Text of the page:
Another thing that came to mind when I read that was I remember about a year ago reading the article about Mr. Steve McCurry (National Geographic Photographer) being handed the very last roll of Kodak Kodachrome to ever come off the assembly line. It was his challenge to shoot those 24 exposures and he took it upon himself to really think about what he was going to shoot. It took him a while to complete the roll, but he eventually did. Some really, really fascinating images he captured.

Thanks for posting this to remind all of us there is always room for improvement and you have given us 10 techniques to help us do just that.

10. **) Buy yourself a Nikon Df? Oh wait...

On #10 would you not also need to choose an ISO and stick with it?

True. That's a disadvantage of film with not being able to change ISO midstream.

This is a great article for a beginning photographer like me. I recently made the choice to really stop and deconstruct photos like you mentioned in tip #3. It's been tremendously helpful and given me a better mind for what really makes a great photograph. Learning in the digital age of photography I've noticed that a lot of people can make a decent photograph given the technology. However, you need to know the fundamentals to make a decent photograph into an exceptional photograph and that's what I'm trying to focus on as I'm progressing in my career. Articles like these give me great insight into what I can do to help train my eye and sharpen my creativity. Thanks!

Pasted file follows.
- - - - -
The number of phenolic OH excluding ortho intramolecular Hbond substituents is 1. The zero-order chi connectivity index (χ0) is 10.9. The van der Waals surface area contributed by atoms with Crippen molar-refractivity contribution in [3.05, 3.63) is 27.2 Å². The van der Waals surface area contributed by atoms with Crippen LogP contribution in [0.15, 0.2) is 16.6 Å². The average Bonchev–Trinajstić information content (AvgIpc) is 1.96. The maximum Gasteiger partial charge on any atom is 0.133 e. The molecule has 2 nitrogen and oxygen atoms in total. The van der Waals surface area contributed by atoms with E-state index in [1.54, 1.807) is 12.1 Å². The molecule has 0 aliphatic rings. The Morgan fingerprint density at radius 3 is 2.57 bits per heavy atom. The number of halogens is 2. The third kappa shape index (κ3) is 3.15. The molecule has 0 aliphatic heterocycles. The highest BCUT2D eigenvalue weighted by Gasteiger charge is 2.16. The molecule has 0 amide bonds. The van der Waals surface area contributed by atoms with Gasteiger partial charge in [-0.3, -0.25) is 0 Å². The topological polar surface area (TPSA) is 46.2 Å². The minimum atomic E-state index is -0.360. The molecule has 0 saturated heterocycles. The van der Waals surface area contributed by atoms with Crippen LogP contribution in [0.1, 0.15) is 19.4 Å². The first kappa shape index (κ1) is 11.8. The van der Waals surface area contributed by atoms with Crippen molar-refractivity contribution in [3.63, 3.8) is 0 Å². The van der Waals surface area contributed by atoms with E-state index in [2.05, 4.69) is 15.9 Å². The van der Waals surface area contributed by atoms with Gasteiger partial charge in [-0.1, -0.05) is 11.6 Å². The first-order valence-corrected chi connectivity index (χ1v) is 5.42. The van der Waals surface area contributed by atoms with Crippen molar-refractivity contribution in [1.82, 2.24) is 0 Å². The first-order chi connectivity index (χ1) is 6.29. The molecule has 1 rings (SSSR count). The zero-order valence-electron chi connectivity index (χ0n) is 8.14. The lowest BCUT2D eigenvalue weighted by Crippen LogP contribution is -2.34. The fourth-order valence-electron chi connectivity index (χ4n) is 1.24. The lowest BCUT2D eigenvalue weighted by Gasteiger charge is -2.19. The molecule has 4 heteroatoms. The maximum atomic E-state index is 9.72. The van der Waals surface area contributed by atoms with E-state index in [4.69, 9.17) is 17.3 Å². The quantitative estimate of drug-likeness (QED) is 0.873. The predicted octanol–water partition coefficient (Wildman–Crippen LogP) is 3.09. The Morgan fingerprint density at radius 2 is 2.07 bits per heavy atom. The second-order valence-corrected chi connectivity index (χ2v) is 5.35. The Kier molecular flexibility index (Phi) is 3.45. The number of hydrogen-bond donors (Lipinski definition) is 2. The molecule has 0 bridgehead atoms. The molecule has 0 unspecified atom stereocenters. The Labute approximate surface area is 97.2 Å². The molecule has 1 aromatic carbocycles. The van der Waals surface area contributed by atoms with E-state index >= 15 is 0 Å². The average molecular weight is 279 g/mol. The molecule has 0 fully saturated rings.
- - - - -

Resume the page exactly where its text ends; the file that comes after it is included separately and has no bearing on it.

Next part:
1. Cover the LCD

lol...no embrace technology and use it. Loved the rest! Nice article!

Nice article! For #2 (shooting daily) I would recommend the http://photographyassignments.org/ site where you can get an idea what to shoot today if you have no inspiration.

And for education, it's good to be subscribed to some good newsletters and sites. One of them comes to my mind http://photographydigest.net/ as it contains software tutorials, gear reviews and bunch of nice photos hand curated and send to your inbox every week.

i like #10. i started in about 1980 with film. i gotta say that i will never go back but it has stuck in my mind to not just spray away at things and "shoot" like to mean it. saw something today where a guy took 3k photos at 1 football game, huh ? how do you even do that ? that's crazy. how do you even go they 3k photos and see which are keepers ?

Instead of covering the LCD, I turned off image review. I still have the LCD available for changing settings.
For me, I've been invested in a film system; I still shoot with my camera that I bought in 1980.